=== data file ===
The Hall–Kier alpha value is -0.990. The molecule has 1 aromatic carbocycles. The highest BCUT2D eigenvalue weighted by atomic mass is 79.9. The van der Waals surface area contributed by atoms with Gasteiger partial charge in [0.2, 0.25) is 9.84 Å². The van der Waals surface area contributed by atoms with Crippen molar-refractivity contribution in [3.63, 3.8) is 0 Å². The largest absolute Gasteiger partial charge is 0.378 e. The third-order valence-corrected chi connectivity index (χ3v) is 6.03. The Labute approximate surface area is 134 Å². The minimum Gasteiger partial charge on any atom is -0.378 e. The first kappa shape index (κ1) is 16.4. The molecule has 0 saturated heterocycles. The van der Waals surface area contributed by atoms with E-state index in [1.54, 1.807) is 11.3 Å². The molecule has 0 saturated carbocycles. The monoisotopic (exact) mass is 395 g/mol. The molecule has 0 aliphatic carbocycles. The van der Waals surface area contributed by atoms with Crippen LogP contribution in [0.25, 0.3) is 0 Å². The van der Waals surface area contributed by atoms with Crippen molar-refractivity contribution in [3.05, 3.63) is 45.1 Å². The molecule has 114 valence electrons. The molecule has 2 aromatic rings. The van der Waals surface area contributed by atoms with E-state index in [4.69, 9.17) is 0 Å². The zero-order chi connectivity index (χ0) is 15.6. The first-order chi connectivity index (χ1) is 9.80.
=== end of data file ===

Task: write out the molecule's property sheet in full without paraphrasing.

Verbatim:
The Hall–Kier alpha value is -0.990. The molecule has 1 aromatic carbocycles. The highest BCUT2D eigenvalue weighted by atomic mass is 79.9. The van der Waals surface area contributed by atoms with Gasteiger partial charge in [0.2, 0.25) is 9.84 Å². The van der Waals surface area contributed by atoms with Crippen molar-refractivity contribution in [3.63, 3.8) is 0 Å². The largest absolute Gasteiger partial charge is 0.378 e. The third-order valence-corrected chi connectivity index (χ3v) is 6.03. The Labute approximate surface area is 134 Å². The minimum Gasteiger partial charge on any atom is -0.378 e. The first kappa shape index (κ1) is 16.4. The molecule has 0 saturated heterocycles. The van der Waals surface area contributed by atoms with E-state index in [1.54, 1.807) is 11.3 Å². The molecule has 0 saturated carbocycles. The monoisotopic (exact) mass is 395 g/mol. The molecule has 0 aliphatic carbocycles. The van der Waals surface area contributed by atoms with Crippen LogP contribution in [0.25, 0.3) is 0 Å². The van der Waals surface area contributed by atoms with Crippen molar-refractivity contribution in [3.05, 3.63) is 45.1 Å². The molecule has 114 valence electrons. The molecule has 2 aromatic rings. The van der Waals surface area contributed by atoms with E-state index in [4.69, 9.17) is 0 Å². The zero-order chi connectivity index (χ0) is 15.6. The first-order chi connectivity index (χ1) is 9.80.